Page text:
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Fannie, Freddie Slash Funding for Charities
"It was horrific. We had to do extra publicity about it being on, but it was too late," Funke said. The nonprofit has lowered its fundraising goal for this year's walkathon.
The changes at Fannie and Freddie further cloud the future.
"It makes me a little nervous to say the least," said Linda Dunphy, executive director of Doorways, an Arlington-based charity for women and families. Freddie Mac is one of its biggest contributors, giving $300,000 over the past two years. Its name is on one of Doorways' shelters.
Dunphy said her organization is going after stimulus money related to its mission and trying to bring in new partners. Board members routine ask her about the future of Freddie Mac money.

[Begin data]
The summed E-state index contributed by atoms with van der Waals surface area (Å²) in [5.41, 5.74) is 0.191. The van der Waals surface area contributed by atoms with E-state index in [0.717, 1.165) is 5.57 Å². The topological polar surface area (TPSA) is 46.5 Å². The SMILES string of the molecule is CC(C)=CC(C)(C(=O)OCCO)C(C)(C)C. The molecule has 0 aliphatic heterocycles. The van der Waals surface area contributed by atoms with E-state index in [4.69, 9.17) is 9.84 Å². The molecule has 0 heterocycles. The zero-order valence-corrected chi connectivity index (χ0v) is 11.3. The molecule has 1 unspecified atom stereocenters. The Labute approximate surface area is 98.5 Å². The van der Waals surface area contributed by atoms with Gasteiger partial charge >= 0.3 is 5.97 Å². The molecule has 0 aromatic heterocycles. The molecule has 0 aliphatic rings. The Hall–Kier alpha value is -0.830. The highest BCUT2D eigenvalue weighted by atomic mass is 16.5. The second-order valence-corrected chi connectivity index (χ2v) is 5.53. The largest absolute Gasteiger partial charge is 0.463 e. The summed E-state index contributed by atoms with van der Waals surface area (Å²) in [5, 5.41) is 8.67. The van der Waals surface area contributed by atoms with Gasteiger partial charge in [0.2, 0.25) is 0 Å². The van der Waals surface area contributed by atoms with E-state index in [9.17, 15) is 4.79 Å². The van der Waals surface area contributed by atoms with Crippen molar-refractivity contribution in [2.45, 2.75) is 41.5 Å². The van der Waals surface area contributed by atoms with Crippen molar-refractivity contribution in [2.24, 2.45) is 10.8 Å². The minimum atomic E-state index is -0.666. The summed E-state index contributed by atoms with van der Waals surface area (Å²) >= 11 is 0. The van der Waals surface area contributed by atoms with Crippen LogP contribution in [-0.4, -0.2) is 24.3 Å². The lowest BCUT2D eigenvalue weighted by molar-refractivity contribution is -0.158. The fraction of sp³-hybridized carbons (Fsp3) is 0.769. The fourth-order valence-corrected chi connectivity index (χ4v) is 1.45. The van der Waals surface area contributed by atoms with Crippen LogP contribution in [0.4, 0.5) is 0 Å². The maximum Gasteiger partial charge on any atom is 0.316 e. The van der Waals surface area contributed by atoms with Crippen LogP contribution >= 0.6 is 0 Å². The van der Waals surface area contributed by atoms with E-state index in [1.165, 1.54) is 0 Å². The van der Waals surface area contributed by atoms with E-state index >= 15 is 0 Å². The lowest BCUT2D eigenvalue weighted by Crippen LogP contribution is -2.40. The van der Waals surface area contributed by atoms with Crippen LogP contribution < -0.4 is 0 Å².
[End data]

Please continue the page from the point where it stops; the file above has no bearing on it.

Freddie Mac declined to comment on any specific grants.
The National Center for Children and Families, which does work in Maryland and the District, has seen funding from Freddie dry up for a few programs and expects more cuts to come.
Executive director Sheryl Brissett-Chapman said she was told funding was being cut because of an overall reduction in giving as well as changing priorities as Freddie focuses on its core mission.
She said losing that money could hurt children who have benefited from programs at charities like hers.
"Freddie's been so good at the prevention/early intervention stuff," Brissett-Chapman said. "If you don't do it, these children become at risk for going into the system."